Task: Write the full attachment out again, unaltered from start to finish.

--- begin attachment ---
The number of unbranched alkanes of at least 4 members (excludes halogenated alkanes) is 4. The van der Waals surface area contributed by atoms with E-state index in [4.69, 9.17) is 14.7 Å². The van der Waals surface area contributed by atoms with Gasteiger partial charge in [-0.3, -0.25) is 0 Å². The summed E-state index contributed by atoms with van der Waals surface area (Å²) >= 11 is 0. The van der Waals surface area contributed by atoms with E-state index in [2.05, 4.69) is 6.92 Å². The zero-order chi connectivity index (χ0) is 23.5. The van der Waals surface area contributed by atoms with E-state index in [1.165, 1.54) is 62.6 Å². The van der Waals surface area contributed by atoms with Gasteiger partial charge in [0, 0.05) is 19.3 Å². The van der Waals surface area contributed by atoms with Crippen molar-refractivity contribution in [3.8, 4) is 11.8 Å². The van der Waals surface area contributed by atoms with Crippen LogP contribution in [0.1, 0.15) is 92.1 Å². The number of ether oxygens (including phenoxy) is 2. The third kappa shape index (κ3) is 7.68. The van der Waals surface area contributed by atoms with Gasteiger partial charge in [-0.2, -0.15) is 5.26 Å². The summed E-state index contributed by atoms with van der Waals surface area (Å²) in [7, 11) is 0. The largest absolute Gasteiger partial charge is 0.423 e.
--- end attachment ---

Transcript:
The number of unbranched alkanes of at least 4 members (excludes halogenated alkanes) is 4. The van der Waals surface area contributed by atoms with E-state index in [4.69, 9.17) is 14.7 Å². The van der Waals surface area contributed by atoms with Gasteiger partial charge in [-0.3, -0.25) is 0 Å². The summed E-state index contributed by atoms with van der Waals surface area (Å²) >= 11 is 0. The van der Waals surface area contributed by atoms with E-state index in [2.05, 4.69) is 6.92 Å². The zero-order chi connectivity index (χ0) is 23.5. The van der Waals surface area contributed by atoms with E-state index in [1.165, 1.54) is 62.6 Å². The van der Waals surface area contributed by atoms with Gasteiger partial charge in [0, 0.05) is 19.3 Å². The van der Waals surface area contributed by atoms with Crippen molar-refractivity contribution in [3.8, 4) is 11.8 Å². The van der Waals surface area contributed by atoms with Crippen LogP contribution in [0.1, 0.15) is 92.1 Å². The number of ether oxygens (including phenoxy) is 2. The third kappa shape index (κ3) is 7.68. The van der Waals surface area contributed by atoms with Gasteiger partial charge in [-0.2, -0.15) is 5.26 Å². The summed E-state index contributed by atoms with van der Waals surface area (Å²) in [7, 11) is 0. The largest absolute Gasteiger partial charge is 0.423 e.